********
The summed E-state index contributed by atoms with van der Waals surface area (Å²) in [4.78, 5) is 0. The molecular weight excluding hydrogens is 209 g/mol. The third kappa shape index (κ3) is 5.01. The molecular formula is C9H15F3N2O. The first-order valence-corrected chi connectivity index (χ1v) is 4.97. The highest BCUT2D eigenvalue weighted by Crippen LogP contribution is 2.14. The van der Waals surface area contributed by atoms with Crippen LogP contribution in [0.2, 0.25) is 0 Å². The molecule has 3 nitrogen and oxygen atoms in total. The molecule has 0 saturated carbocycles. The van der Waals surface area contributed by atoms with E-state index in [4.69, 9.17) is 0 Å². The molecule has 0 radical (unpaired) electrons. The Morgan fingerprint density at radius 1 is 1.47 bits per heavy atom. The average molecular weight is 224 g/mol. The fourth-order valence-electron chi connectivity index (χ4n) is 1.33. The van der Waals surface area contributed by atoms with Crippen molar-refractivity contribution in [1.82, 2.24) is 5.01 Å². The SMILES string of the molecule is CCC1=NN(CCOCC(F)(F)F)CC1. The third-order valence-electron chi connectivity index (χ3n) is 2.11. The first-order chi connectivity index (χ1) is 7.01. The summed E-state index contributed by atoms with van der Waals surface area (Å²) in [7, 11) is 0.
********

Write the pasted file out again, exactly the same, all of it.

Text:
The summed E-state index contributed by atoms with van der Waals surface area (Å²) in [4.78, 5) is 0. The molecular weight excluding hydrogens is 209 g/mol. The third kappa shape index (κ3) is 5.01. The molecular formula is C9H15F3N2O. The first-order valence-corrected chi connectivity index (χ1v) is 4.97. The highest BCUT2D eigenvalue weighted by Crippen LogP contribution is 2.14. The van der Waals surface area contributed by atoms with Crippen LogP contribution in [0.2, 0.25) is 0 Å². The molecule has 3 nitrogen and oxygen atoms in total. The molecule has 0 saturated carbocycles. The van der Waals surface area contributed by atoms with E-state index in [4.69, 9.17) is 0 Å². The molecule has 0 radical (unpaired) electrons. The Morgan fingerprint density at radius 1 is 1.47 bits per heavy atom. The average molecular weight is 224 g/mol. The fourth-order valence-electron chi connectivity index (χ4n) is 1.33. The van der Waals surface area contributed by atoms with Crippen molar-refractivity contribution in [1.82, 2.24) is 5.01 Å². The SMILES string of the molecule is CCC1=NN(CCOCC(F)(F)F)CC1. The third-order valence-electron chi connectivity index (χ3n) is 2.11. The first-order chi connectivity index (χ1) is 7.01. The summed E-state index contributed by atoms with van der Waals surface area (Å²) in [7, 11) is 0.